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Paddy Jackson backed to succeed at fly-half for Ireland against South Africa

Published 08/06/2016

Craig Gilroy, pictured, enjoys playing alongside Ulster and Ireland team-mate Paddy Jackson
Craig Gilroy, pictured, enjoys playing alongside Ulster and Ireland team-mate Paddy Jackson

Ulster wing Craig Gilroy is backing provincial team-mate Paddy Jackson to rise to the occasion when Ireland tackle South Africa in the first Test at Newlands on Saturday.

Jackson is favourite to fill the void at fly-half left by Johnny Sexton's shoulder injury against the Springboks, having been selected ahead of Ian Madigan for the three-Test tour.

While Madigan was called up when Sexton's surgery was confirmed last week, it appears likely that Jackson will be handed the number 10 shirt for the first time since the World Cup warm-up game against Wales last August.

The 24-year-old has been a regular squad member under Joe Schmidt, but Madigan has been the preferred back-up to Sexton in the last two seasons, starting last year's World Cup quarter-final defeat to Argentina.

However, he has struggled to get game-time at Leinster since Sexton's return to the province, while his impending move to Bordeaux has weakened his claim.

Meanwhile, Jackson has grown in stature under Les Kiss at Ulster and was a central figure in their season.

And Gilroy believes that his old schoolmate is ready to step up to the challenge of the first Test in Cape Town.

"He's been fantastic. He's been a joy to play with," he said.

"It's not just off the back of this season that I say this, I played with Jacko at school, underage level, under-19s, under-20s, provincially and internationally.

"He's a joy to play with, I've always rated him so highly. I always enjoy playing with him and no doubt if he gets an opportunity I think he'll take it.

"I think this has probably been his best season on a personal level.

"Not only was he able to deliver on the pitch physically, but he stepped up as a leader. He spoke well to us guys post-game, at half-time and he talks well on the pitch and commands the plays that he wants.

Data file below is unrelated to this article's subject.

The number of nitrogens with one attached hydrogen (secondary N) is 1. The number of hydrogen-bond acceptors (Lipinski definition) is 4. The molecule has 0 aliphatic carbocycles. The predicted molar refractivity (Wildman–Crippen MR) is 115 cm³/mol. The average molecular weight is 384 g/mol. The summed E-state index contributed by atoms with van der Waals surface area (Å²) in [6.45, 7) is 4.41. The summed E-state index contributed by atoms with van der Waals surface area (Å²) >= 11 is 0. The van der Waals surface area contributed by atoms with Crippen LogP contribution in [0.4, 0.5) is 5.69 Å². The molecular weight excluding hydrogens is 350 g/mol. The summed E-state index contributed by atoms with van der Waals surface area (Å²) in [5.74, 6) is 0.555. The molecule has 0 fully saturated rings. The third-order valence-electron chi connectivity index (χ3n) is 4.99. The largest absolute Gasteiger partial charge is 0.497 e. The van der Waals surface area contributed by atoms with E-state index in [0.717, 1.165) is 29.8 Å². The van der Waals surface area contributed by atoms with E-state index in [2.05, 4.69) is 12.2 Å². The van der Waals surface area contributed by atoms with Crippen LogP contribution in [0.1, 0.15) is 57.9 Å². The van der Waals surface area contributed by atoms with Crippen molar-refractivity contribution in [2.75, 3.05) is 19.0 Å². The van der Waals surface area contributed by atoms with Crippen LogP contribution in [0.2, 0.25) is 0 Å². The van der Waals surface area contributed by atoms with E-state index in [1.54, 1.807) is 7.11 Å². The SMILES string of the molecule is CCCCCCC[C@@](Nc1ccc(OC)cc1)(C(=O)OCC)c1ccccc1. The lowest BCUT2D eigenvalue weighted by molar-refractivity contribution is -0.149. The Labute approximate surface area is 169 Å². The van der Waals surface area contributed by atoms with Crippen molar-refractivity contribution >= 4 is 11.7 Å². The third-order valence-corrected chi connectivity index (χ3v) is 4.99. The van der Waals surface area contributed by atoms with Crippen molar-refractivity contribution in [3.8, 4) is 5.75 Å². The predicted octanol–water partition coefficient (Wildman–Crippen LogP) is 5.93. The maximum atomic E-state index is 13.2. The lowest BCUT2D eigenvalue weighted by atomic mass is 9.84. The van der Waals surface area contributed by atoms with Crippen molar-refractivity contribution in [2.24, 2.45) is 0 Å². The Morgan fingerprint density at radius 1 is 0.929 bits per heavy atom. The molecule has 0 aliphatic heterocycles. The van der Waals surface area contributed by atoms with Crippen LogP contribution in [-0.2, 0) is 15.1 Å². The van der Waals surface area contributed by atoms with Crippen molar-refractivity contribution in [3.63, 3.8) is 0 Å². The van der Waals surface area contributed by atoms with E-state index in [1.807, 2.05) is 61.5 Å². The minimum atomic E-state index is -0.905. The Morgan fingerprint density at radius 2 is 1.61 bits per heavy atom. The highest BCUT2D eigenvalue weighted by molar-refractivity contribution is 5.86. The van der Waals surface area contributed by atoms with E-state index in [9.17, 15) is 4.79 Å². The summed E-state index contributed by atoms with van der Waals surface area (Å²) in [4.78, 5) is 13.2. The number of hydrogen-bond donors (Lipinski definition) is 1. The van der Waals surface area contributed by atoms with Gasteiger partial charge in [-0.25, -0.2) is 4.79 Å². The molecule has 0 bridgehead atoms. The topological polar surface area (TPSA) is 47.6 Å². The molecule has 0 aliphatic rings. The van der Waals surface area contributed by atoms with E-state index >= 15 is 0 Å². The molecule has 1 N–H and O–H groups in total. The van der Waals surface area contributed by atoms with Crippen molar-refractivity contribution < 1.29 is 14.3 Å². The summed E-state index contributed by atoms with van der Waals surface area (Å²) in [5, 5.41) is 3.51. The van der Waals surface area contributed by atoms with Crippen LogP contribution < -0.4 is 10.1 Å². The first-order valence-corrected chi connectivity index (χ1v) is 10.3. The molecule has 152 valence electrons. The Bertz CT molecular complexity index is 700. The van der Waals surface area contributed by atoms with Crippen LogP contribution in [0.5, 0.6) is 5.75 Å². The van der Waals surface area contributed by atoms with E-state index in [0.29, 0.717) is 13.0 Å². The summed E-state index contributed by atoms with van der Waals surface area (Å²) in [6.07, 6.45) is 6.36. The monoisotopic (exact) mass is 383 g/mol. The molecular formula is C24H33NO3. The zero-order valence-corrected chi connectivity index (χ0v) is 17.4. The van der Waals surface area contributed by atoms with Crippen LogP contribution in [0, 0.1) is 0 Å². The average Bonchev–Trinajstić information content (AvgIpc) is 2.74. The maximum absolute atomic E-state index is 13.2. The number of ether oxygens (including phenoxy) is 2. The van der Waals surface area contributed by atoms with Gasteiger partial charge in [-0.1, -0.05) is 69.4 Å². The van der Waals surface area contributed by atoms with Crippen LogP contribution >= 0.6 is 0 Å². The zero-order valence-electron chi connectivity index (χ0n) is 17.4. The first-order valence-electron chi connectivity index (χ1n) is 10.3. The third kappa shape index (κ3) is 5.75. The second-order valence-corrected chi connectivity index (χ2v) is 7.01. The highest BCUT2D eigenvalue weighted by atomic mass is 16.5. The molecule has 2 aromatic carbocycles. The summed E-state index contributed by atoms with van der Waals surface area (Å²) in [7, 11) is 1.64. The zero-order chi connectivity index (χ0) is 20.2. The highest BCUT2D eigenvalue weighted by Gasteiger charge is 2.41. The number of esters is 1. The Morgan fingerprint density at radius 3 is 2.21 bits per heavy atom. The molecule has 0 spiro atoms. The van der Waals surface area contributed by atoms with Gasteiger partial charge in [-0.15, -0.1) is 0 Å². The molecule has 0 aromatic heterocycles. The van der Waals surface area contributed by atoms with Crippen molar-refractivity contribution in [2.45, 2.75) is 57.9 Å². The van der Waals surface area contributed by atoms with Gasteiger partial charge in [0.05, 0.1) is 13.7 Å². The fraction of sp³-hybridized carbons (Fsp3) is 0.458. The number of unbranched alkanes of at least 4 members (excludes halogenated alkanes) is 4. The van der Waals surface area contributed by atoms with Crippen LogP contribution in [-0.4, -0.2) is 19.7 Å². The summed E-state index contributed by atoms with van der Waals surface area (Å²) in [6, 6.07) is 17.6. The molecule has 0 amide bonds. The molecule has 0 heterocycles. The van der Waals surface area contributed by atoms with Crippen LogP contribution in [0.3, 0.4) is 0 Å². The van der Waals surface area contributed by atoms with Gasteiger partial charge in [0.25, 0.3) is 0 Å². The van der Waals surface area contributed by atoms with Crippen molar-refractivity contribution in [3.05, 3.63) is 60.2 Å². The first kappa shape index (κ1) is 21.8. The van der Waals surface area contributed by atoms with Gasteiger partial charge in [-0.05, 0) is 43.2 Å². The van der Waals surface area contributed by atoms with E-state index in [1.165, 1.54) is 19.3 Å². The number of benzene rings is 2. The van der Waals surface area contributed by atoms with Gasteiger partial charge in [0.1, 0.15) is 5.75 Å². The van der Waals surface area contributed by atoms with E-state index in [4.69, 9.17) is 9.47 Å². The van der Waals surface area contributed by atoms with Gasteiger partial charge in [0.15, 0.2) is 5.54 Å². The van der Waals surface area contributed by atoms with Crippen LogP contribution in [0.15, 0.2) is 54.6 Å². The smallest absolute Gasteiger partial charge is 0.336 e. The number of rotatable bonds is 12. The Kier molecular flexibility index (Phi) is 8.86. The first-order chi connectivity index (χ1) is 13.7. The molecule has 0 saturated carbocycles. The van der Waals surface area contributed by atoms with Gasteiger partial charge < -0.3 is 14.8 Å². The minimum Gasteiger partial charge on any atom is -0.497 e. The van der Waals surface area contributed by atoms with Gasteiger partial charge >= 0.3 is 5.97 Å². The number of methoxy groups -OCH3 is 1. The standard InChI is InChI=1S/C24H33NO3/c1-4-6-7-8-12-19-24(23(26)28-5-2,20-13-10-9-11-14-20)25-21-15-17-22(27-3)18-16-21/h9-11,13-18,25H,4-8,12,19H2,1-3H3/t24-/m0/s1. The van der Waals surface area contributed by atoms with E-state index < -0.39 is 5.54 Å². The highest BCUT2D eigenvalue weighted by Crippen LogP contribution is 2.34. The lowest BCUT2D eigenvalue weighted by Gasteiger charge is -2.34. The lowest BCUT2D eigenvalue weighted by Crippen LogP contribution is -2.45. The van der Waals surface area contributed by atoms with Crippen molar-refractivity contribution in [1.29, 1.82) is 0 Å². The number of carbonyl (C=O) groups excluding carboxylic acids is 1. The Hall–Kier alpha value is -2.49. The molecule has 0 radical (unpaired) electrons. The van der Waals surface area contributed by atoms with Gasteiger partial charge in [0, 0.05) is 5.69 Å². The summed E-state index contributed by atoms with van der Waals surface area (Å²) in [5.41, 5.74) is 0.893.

"He delivers with ball-in-hand, his kicking game has been fantastic as well.

"Les knows Jack is more than capable.

"He has that smart rugby brain to make the decisions to take the ball to the line or if he decides to go himself, do you know what he's a tight wee man and he's a lot quicker than he looks.

"He's hard, Jacko. Sometimes he has a laugh at himself, but he'll get down to the nitty-gritty stuff and put his body on the line."

Jackson made his international debut as a 20-year-old against Scotland during the 2013 Six Nations and has collected 13 caps since then.

Ireland assistant coach Simon Easterby has also seen the growth in Jackson's maturity over the course of the last season.

"Spending time with Paddy, (I've noticed) his game is growing and that leadership is improving," he said.

"I was up at the Toulouse game during the European Cup. He carried flat to the line, his distribution was excellent, his kicking skills were good.

"He's getting a real good balance to his game and I think he's had time in the squad to look at what Johnny does and how he approaches it, but he's got to be himself and he's got to put his own stamp on it.

"Like Mads, they both have the ability to play really flat and challenge the defence but they also have the ability to play the percentage game."

While losing Sexton is an undoubted blow for Ireland's hopes of beating the Springboks in South Africa for the first time, Easterby is hoping his understudies perform and put pressure on the Lions out-half when he returns next season.

"It allows us to see something else outside of what we know Johnny can give us," he said.

"That ability for those guys to step up will go a long way in the next couple of years for their continued involvement and development in the squad and that's only a good thing.

"It's a real positive that we can take out of the next few weeks."

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